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  8. this is the BEST post. I need me some samples because I def. won't pay that price. LMK when you find a cheaper goodie!

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  9. Dude, I love you for breaking down the ingredients!!!!! I always read ingredients lists, but I know a lot of people can't (or won't, rather) read them at all and I think it's so very important for someone to know what they're really getting when they buy something! Regarding what it is in the Chanel that works, it could be quality of the ingredients or some synergistic effect of a combination of them. And while it is definitely doubtful that the vanilla fruit extract at #24 is doing very much in this cream, I think it's worth it to point out that actually, a lot of ingredients, not only in skincare, are actually pretty damn potent and you don't need that much of them and they can be dangerous, so counting ingredients isn't always a surefire way to know how much of a player an ingredient is... For example, things that contain hydroquinone for whitening contain a teensy bit of hydroquinone because it's actually quite toxic at higher concentrations.

    If I had to guess, I'd guess that the high concentration of squalane is what's doing it. It's great stuff. I make my own moisturizer from 1:1 jojoba oil and squalane plus a tad of rosehip oil and I've never felt the need to have a separate eye cream. As far as I can tell what I'm using already has the key ingredients in many eye creams! (Though... I am also only 23).

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  10. I tried an earlier rendition of Sublimage Eye that was about $50 less a few years ago. I think the extra $50 must be part of the plane fare for the PR people to go visit Madasgar to look at some of those magical cool ingredients. While I liked the one I tried when I finished it and went on to something else I didn't miss the Chanel.
    Of course that doesn't mean I didn't spring for the new Le Metier de Beaute eye cream so I guess I'll eat my words!

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  11. love it. you just made me google and read the entire FDA ingredient label regulations.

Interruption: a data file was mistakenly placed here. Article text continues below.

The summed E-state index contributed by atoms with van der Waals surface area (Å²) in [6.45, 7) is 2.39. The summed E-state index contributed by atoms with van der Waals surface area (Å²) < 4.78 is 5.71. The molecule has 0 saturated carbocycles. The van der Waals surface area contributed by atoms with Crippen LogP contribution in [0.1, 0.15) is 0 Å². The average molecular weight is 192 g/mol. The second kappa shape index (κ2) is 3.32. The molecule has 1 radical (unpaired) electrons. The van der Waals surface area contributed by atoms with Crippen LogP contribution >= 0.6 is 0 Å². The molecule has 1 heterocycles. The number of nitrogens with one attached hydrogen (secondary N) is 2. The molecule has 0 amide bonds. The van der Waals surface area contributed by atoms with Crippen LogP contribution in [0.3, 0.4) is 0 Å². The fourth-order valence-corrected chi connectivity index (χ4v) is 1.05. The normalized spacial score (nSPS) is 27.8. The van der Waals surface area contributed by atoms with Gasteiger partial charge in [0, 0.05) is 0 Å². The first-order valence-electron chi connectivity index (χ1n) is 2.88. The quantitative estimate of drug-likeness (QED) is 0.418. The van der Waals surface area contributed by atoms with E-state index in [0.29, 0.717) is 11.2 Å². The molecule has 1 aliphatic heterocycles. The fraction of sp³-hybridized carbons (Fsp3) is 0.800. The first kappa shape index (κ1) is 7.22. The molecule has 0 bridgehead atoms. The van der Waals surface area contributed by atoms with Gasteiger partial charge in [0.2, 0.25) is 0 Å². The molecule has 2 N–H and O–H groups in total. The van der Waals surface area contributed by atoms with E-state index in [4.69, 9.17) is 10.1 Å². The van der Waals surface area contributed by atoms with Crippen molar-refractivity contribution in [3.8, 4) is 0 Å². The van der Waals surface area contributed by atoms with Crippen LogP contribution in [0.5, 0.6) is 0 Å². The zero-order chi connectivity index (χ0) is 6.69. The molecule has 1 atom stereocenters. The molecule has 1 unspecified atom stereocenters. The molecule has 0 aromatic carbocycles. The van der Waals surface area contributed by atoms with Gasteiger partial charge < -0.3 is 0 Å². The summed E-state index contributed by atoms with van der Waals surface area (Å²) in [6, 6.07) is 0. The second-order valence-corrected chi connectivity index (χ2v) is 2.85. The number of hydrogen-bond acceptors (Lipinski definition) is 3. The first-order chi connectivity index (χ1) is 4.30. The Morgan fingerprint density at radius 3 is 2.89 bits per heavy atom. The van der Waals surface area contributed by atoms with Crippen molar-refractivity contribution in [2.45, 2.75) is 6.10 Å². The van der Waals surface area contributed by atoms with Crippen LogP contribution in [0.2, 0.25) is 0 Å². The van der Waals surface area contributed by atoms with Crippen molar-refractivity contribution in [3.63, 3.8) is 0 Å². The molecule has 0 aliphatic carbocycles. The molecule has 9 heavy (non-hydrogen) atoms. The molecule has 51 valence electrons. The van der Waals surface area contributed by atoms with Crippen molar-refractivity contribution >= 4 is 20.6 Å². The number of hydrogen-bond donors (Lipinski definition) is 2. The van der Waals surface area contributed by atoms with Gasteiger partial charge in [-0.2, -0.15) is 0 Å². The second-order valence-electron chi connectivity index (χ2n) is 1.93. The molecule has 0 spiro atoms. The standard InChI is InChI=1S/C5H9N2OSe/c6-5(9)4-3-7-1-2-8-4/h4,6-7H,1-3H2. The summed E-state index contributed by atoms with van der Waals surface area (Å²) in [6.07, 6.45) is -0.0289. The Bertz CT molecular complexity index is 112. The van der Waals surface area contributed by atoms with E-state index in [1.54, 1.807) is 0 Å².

Personally I believe it's entirely possible to live on GWPs and samples, considering the rate we get them these days. I haven't owned a full-sized eye cream since May. Have been on a constant rotation of impossibly expensive creams gotten from GWPs and generous SAs and I plan on doing this as long as I can get away with it gaha!

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  12. It's always amazing to see the 'research' and ingredients within these high end products- you have to be wary because the marketing team are very well versed in blabbing on and around the real truth. Though I am glad to hear this product does 'work' for your eyes :) Wish my Chanel counter was nicer at shelling out samples, would love to try and fall in love with some of their goodies

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  13. I love this review for two reasons, one it helps me realize I don't need this, but two it makes me feel better for really wanting this crazy ridiculous cream when my sample runs out. Please let us know what replacement you find!

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  14. my derm said if I can't afford the Chanel,just use vaseline...???

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    1. I'm not a Doctor. If that what he/she says then I guess you should follow their advice.

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  15. I wasn't implying that I thought you were a Doctor,only that it surprised me it was suggested I use vaseline in lieu of the Chanel,that's all.Sorry.

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    1. I don't think Vaseline will give the same results of Chanel. But the reason why I mention I am not a Dr. is b/c I don't want to get in trouble going against a medial professional's advice. I hope you understand. In my personal experience The Chanel eye cream worked better than Vaseline used as an eye cream. Hope that helps.

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  16. oh,absolutely! I wasn't asking what I should do,I just found it odd she would recommend vaseline. My question marks were more like *wth* rather than what should I do :)

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    1. I have to admit I is odd that a Dr. Would reco Vaseline of all things. Borba makes a nice eye cream...and it's way less expensive than Chanel :-)

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    2. Vaseline would be terrible to out under your eye! Stunned a derm would say, but maybe your skin has different needs.... :-s